How should these trends affect our ministry? First, we should focus on loving God and loving each other from the heart. Visitors may not be impressed by our small buildings, singing that no one would buy were it recorded, and the absence of lattes in the foyer. But they will know that we are his disciples by the love we have one for another, and if we worship God’s way from the heart they will declare that God is among us. Are those things true in our midst? Few people come as visitors who are ideologically pre-committed to a church’s positions. Experience plays a large part in changing people’s thinking, and we should expect what visitors experience in our midst will be attractive, though not flashy. That requires death to self on our part in a plethora of ways, but it shows Christ as glorious even in a less than glorious body of sometimes quirky people. We can’t just be right on paper and in technical practice and expect to convince people of the truth. We must humbly live the truth and seek to meet people where they are.

Second, it seems to me that it ought to help we who are in small churches see that we can’t compete with the big boys. That’s good news. Rather that seeking growth by focusing on those who come from other churches, let’s focus on those who have never worshiped anywhere. Thousands of people going to big churches, but thousands more are lost in their sin and do not worship the living God anywhere. Jesus came to seek and to save the lost, and we should seek them too. When the unchurched come to worship, they don’t wonder where we are hiding our three-story indoor play-land. But they can know the wonder of redemption and the Savior who provides it.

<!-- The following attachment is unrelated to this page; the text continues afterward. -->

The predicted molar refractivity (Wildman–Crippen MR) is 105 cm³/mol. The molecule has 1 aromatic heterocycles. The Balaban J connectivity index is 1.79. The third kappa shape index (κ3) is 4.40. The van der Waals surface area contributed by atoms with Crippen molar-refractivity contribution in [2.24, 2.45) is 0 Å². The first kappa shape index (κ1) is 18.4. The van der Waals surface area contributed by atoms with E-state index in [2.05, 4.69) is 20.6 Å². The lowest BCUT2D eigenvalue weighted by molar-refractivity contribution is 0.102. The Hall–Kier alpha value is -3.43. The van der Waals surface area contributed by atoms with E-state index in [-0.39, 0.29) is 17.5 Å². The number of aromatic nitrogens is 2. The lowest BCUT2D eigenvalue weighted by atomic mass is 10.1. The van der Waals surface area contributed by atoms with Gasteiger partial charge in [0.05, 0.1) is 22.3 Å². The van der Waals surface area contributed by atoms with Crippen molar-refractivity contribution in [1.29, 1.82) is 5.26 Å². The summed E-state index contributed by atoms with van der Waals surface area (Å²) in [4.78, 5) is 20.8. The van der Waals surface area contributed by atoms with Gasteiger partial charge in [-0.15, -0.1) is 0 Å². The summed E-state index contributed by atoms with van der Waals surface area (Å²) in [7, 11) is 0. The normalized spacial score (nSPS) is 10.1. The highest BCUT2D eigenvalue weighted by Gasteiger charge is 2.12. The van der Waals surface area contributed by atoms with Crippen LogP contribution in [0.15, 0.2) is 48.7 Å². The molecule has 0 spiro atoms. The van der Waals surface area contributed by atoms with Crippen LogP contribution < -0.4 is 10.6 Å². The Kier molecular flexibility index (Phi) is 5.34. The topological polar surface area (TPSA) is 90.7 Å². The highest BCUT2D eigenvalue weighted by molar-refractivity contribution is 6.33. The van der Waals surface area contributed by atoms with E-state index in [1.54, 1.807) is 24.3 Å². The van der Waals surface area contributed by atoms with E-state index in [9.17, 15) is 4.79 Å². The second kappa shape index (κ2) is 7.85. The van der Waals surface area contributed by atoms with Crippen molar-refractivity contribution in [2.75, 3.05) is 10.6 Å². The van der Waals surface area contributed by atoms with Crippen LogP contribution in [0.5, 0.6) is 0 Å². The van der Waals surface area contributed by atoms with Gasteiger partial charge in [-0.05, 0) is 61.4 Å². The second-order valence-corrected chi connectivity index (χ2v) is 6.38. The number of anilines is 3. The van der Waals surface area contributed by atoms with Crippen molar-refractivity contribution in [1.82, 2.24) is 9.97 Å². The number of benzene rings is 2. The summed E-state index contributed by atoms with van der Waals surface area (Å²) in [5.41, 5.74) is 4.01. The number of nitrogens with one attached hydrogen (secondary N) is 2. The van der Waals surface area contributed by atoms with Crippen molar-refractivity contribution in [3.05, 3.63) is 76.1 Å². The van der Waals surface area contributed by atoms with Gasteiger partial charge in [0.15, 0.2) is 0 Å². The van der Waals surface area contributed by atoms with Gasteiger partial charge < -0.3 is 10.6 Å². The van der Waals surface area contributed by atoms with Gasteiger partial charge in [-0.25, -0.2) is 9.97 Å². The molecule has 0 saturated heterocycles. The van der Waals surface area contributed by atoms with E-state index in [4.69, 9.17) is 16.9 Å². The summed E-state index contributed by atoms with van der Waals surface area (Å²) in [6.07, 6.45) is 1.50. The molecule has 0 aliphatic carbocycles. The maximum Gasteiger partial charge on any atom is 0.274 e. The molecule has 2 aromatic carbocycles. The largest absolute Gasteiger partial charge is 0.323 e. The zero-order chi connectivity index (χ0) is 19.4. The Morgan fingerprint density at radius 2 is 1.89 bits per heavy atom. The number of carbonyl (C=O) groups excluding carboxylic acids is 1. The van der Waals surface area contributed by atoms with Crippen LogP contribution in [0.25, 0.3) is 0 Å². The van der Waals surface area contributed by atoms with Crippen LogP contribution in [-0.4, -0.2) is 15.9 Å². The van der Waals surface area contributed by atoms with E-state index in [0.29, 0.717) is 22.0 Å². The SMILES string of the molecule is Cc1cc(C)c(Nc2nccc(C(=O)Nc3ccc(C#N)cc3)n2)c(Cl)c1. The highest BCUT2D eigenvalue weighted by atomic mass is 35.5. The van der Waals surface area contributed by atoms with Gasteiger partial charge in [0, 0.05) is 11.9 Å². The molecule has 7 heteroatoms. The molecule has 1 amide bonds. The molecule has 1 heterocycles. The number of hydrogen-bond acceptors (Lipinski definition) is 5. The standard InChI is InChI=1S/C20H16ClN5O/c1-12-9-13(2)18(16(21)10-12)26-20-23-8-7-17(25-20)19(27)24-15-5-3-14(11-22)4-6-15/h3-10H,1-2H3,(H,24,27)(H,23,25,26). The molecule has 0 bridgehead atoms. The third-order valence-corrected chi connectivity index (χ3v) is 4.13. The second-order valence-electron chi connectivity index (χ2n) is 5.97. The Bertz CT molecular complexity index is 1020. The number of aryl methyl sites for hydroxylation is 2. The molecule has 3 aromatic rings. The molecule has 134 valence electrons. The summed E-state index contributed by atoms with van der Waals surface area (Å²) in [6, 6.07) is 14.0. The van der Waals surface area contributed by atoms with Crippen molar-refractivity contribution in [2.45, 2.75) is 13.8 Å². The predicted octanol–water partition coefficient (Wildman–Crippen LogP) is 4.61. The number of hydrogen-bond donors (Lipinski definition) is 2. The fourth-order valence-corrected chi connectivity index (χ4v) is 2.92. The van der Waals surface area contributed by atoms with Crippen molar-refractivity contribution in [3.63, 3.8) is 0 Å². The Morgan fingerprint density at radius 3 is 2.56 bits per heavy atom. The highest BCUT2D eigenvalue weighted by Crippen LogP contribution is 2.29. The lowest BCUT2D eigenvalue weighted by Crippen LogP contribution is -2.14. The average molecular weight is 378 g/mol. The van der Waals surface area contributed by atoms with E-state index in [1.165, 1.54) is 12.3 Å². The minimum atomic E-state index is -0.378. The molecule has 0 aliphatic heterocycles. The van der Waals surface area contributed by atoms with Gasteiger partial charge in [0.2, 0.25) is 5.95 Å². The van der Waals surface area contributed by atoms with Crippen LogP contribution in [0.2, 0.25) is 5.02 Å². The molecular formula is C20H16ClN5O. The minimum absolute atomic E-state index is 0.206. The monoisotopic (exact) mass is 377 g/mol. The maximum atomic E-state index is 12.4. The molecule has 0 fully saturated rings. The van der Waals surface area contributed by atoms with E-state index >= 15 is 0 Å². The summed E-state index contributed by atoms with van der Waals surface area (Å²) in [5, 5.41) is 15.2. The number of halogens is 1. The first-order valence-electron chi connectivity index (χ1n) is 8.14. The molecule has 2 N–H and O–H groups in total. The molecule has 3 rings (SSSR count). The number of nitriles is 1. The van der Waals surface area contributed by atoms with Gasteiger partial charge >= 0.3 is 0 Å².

Finally, we need to remember that numbers are not what matters. Brevity may be the soul of wit, but it is not the soul of holiness. Some large churches are ministering well, and I pray that God would send revival such that all of our congregations would be 3,000 next Lord’s Day. Whatever our size, are we glorifying God? That is the question. I long for the day when I worship with the throng of myriads upon myriads in glory. In the Scripture we see worshiping bodies of various sizes, and God doesn’t prescribe a best-size. In the Reformed Presbyterian Church, we have found that we tend to minister most effectively in congregations of less than 200. We tend to daughter new works when the numbers in one church grow beyond 150. Let’s just humbly admit that we know how to minister best in congregations of that size, rather than somehow demanding that there’s something holy about a hundred. Who knows, the Lord may lead us to minister in larger numbers in the years to come.

James Faris

James Faris

Child of God. Husband to Elizabeth. Father of six. Pastor of Second Reformed Presbyterian Church in Indianapolis, Indiana. Ordained as a pastor in 2003.

Read More